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Amesbury Skiff
This beautifully hand-crafted miniature skiff is a reminder of the days before fiberglass, when the pride of boat builders was evident in the small dinghies and skiffs that did the yacht tending and other tasks along the coast. The flat-bottomed skiff was more practical for beaching than the fancier round bottom crafts. With its flaring sides and slightly rocketed bottom, the full sized boat rowed easily and towed with a minimum fuss.

Peterboro Canoe
Peterboro Canoes were the classic canoe, built in the glory days of canoe building at the turn of the century in Peterborough, Ontario. They brought the delight of canoeing to the public, and also the famous…1948 a Peterboro Canoe was presented to Queen Elizabeth as a wedding gift, and Teddy Roosevelt took a Peterboro Canoe down the Amazon River in Brazil. They have been paddled in every corner of the globe.

Peapods, which evolved as Maine workboats are believed to have appeared first about 1880. They were commonly used for lobstering, clamming and waterfront work where a larger boat could not go. Peapods, even heavily loaded, were extremely seaworthy and are comfortable in conditions that would make others in boats wish they were ashore. So stable, a fisherman could row standing up or put a foot on the gunwale to haul in a lobster pot.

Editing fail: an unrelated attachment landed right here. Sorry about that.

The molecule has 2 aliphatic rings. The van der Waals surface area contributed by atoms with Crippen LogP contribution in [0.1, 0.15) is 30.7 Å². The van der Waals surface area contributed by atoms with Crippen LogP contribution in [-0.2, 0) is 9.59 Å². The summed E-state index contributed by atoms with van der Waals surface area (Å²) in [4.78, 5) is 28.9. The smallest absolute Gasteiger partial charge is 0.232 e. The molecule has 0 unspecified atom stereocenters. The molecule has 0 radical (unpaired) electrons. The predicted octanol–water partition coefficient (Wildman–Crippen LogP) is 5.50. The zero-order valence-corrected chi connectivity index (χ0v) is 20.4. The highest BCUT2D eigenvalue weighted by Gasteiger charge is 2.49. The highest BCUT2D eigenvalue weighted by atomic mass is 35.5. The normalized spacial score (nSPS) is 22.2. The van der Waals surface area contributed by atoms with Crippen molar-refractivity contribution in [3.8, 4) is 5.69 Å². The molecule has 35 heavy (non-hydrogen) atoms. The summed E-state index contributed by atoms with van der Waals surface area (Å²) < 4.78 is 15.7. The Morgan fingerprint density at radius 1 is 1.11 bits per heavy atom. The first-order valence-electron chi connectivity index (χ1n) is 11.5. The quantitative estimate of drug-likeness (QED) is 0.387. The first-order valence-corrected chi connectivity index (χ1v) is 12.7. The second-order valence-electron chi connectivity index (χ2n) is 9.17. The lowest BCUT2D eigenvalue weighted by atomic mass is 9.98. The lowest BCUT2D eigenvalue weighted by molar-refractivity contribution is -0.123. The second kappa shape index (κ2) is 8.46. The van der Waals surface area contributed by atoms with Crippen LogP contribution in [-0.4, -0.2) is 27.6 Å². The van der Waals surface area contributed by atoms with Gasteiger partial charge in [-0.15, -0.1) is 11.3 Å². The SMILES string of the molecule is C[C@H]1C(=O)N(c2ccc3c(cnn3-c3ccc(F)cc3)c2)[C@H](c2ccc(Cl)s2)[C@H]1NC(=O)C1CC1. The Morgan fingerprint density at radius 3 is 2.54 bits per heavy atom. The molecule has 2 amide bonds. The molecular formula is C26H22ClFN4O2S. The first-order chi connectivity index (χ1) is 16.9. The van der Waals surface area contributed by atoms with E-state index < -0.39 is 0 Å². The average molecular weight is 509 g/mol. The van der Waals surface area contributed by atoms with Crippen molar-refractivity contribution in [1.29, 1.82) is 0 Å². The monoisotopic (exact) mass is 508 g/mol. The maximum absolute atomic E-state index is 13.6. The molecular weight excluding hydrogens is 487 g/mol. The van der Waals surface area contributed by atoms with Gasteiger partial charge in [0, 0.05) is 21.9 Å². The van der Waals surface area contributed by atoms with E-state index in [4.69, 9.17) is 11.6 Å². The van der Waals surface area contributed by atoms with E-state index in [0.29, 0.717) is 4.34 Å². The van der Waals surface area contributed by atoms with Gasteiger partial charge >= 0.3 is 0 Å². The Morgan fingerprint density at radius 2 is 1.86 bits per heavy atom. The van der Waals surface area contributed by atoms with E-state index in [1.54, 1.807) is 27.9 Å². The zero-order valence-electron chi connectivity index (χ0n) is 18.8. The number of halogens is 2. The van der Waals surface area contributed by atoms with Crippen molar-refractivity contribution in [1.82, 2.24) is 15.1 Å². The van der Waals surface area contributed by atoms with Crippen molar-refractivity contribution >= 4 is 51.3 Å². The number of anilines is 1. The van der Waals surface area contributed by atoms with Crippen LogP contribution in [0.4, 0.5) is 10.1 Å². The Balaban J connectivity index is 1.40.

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Crabbing Sailer
This fine model is indicative of the crabbing skiffs that were used in the bays up and down the East coast from Cape Code to Maryland in the late 1800’s to the early 1900’s. The flat bottom was characteristic of a crabbing sailor design with a retractable centerboard and shallow draft, ideal for coastal waters. Its basic design made it possible for a single sailor to operate.

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Large Amesbury Skiff
This is a larger scale model of the Amesbury Skiff featured above, measuring 20” for impressive display. The Amesbury Skiff was built along the North Shore of Massachusetts about 100 years ago. Thousands were made of this world famous design for Grand Bank schooners, the Army and Navy and pleasure boaters. It’s extremely sturdy and rowable, as it would not capsize in the roughest of seas.

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Lincolnville Wheary
A wherry (meaning “boat”) was traditionally used for carrying cargo or passengers on rivers and canals in England. The Lincolnville Wherry was later developed for Atlantic salmon fishing in the late 1700’s or early 1800’s. It is ideally suited for working in surf on and off shore. Wherry’s were never moored; their lapstreak planking enabled the craft to stand upright when beached, making launching easy and protecting the planking from abrasion.

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